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      AIA College of Fellows Awards 2011 Latrobe Prize for “Public Interest Practices in Architecture”

      Contact: Matt Tinder

      For immediate release:
      Washington, D.C. – February 16, 2011 –
      The American Institute of Architects (AIA) College of Fellows has awarded the 2011 Latrobe Prize of $100,000 for the proposal, “Public Interest Practices in Architecture.” The study will investigate the needs that can be addressed by public interest practices and the variety of ways that public interest practices are operating.

      The grant, named for architect Benjamin Henry Latrobe, is awarded biennially by the AIA College of Fellows for research leading to significant advances in the architecture profession.

      The 2011 Latrobe Prize Jury included Thomas Fisher, Assoc. AIA, University of Minnesota; Peter Bohlin, FAIA, Bohlin Cywinski Jackson; Sheila Kennedy’s, AIA, Kennedy Violich Architects; Henry Koffman University of Southern California; Sharon Sutton, FAIA, PhD, University of Washington; Kim Tanzer, University of Virginia; Chet Widom, FAIA, Chancellor, College of Fellows and Norman Koonce, FAIA, Vice-Chancellor, College of Fellows.

      The project team is comprised of Bryan Bell, Executive Director of Design Corps; Roberta Feldman, Professor at the University of Illinois at Chicago; Sergio Palleroni, Senior Fellow for the Institute for Sustainable Solutions at Portland State University and David Perkes, AIA, Director of Gulf Coast Community Design Studio at Mississippi State University.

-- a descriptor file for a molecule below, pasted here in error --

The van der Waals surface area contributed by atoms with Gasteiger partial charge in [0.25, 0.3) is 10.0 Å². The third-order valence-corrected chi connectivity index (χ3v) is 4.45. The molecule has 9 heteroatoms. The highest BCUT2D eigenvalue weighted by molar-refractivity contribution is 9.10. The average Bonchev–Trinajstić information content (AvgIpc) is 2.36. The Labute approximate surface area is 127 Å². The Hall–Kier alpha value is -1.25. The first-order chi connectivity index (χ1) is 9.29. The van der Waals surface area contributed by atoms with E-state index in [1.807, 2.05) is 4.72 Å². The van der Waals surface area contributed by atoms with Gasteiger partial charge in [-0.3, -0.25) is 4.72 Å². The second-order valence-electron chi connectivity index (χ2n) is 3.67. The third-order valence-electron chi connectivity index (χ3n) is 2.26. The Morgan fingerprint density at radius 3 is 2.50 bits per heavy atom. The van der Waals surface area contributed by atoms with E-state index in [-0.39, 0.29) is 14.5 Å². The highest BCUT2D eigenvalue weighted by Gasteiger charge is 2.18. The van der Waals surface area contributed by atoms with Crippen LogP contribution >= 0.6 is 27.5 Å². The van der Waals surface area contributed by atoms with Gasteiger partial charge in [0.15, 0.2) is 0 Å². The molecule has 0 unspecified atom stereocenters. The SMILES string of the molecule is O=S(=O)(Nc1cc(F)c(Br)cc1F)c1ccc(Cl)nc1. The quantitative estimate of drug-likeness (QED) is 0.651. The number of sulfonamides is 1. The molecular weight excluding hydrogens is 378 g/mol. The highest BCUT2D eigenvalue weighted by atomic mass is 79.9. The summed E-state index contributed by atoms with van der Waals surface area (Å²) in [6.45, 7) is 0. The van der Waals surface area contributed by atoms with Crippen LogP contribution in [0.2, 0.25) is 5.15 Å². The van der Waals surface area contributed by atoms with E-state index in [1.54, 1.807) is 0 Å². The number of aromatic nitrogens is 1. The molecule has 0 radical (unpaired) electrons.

The research will examine three questions:

        1. What are the needs that can be addressed by public interest practices?

        2. How are current public interest practices operating?

        3. What is necessary for public interest work to become significant segment of architectural practice?

      “We admired the relevance of the winning team's proposal, which will provide practical advice to those who want to pursue careers in public-interest design,” said Jury chair Thomas Fisher, Assoc. AIA. “At a time when billions of people around the world have a dire need for architectural services without the ability to pay the fees, the development of a public-interest practice manual may be one of the most urgent tasks facing the profession. The winners of this year's Latrobe Prize are among the most experienced people working in this area, and their manual will be an invaluable resource for those who want to follow in their footsteps.”

      About The American Institute of Architects
      For over 150 years, members of the American Institute of Architects have worked with each other and their communities to create more valuable, healthy, secure, and sustainable buildings and cityscapes. Members adhere to a code of ethics and professional conduct to ensure the highest standards in professional practice. Embracing their responsibility to serve society, AIA members engage civic and government leaders and the public in helping find needed solutions to pressing issues facing our communities, institutions, nation and world. Visit Twitter:



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